Mistress of Mourning
By Karen Harper
Release Date: July 3, 2012
Varina Westcott, a young widow and the owner of the Westcott Chandlery, runs her shop with the assistance of her sister and brother-in-law. Her husband has been dead a year, and she is being pressured to remarry. The man is another successful chandler, and marriage to him seems practical for many reasons, not least his position in the chandlers’ guild. But Varina is reluctant, still grieving for her husband and even more for her young son Edmund who died four months earlier. Her grief over her child has expressed itself in the carving of angel candles bearing the face of her dead son.
When one of Varina’s angel candles is given to the queen, Elizabeth, who remembers the funeral effigy of her father that had been skillfully carved by Varina’s father, sends for the chandler. The queen wants not candle images but full waxen images of her dead children and her murdered brothers. Varina is to be escorted to the castle by a trusted courtier where she will work in secret on the effigies. The two women, one a royal and one a merchant, bond as grieving mothers. Varina’s skills have never been tested by so large a project nor for so elevated a patron, and she is uncertain of the queen’s reasons, but she is committed to the commission.
Sympathy for the queen is not the only emotion the experience awakens in Varina. She finds Nicholas Sutton, the courtier charged with escorting and guarding her, disturbingly attractive. Nick, as he asks to be addressed, is the son of a father who died at the Battle of Bosworth, fighting for Richard III. Nick is dedicated to proving his loyalty to Henry and regaining the status and property his family lost. Varina can’t prevent her growing feelings for him, but she knows he is above her socially and their friendship will end. However, when a mysterious stranger threatens Varina and a friend is murdered, Nick reappears, bringing a guard and gifts and asking for a promise that she remain unwed until he returns from Wales where he's headed as part of the entourage accompanying the Prince of Wales and his princess to their new home.
But tragedy brings Nick back to London sooner than either of them expects. Prince Arthur dies, and the queen sends Varina to Wales as her Mistress of Mourning to oversee the burial preparations. Nick is to be her chief escort, and the queen, suspicious that her oldest son’s death was not of natural causes, charges Varina and Nick with investigating his death. As Varina and Nick probe for answers, other deaths follow. Their lives and the lives of those they love are at risk. Each clue they uncover points to a plot that threatens the Tudor dynasty and those who defend it.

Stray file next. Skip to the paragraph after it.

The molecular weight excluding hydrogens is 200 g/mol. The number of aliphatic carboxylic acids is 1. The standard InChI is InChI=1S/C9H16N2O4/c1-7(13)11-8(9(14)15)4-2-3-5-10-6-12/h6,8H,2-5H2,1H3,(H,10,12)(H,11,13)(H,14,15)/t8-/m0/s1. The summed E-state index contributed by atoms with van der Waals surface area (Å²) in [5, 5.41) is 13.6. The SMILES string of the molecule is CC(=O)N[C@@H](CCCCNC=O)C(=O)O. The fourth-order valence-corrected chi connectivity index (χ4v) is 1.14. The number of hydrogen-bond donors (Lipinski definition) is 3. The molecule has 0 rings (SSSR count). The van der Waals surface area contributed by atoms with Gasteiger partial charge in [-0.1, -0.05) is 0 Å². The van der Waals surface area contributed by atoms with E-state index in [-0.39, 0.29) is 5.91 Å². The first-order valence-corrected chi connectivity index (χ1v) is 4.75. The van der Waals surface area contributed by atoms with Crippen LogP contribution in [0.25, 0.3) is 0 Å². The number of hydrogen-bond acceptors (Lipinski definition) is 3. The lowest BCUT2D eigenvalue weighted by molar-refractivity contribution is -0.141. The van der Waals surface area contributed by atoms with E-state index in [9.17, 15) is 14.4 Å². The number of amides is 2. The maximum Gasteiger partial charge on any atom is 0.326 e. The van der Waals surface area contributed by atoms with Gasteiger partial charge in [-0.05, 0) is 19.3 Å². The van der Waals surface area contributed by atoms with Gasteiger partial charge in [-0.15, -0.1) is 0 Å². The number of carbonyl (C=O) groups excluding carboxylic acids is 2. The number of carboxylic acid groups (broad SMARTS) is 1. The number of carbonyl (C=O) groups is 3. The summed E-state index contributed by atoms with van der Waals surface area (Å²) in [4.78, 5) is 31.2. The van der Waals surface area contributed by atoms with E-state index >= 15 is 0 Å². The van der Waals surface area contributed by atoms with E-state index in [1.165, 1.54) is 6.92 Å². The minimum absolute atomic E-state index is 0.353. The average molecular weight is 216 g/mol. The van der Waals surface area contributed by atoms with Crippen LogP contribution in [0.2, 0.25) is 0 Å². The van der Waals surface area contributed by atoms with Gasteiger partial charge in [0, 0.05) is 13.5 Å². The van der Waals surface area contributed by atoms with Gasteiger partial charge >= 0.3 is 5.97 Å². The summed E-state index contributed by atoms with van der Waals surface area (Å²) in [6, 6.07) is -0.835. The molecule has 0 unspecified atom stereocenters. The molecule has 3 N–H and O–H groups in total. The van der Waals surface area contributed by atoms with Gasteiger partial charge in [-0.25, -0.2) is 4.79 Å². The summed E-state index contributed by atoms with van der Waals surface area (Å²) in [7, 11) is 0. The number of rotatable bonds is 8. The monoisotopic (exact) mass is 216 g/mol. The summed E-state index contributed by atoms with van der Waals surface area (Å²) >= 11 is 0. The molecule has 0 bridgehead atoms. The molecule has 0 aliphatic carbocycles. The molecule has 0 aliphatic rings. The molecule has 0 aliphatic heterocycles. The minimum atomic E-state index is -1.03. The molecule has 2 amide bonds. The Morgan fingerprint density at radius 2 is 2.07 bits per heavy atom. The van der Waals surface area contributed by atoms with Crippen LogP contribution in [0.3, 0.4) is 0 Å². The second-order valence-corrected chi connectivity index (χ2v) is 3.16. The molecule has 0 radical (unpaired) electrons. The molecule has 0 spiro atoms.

Mistress of Mourning is historical fiction, historical mystery, and historical romance interwoven in a compelling story with complex characters who bring the events, real and imagined, to life. At the heart of the book are two women who share the devastation of losing a child to death. It is a life-altering experience deep enough to link them despite the social chasm that separates them. The two serve as alternating narrators, and each contributes something unique. It is Varina’s narration that creates the larger 16th-century world with the accuracy a reader expects from Karen Harper and a level of detail that shows political struggles, betrayals, uncertainty, and death are not limited to the tales of kings. Elizabeth’s narration makes the figures of royal history fully human as they experience fear, regret, guilt, grief, and other emotions that human flesh is heir to. Harper provides answers to the age-old questions about the deaths of the two lost princes and of Arthur, Prince of Wales (with author’s notes for additional explanation), but she also raises questions about the nature of power and the things men are willing to do to achieve it that she leaves the reader to answer.
Some fans of historical fiction will doubtless complain about the dilution of history by mystery and romance, but fans of historical mysteries and/or historical romance should find this novel an exciting, satisfying read. I’m no purist; I enjoyed every page. I definitely recommend it.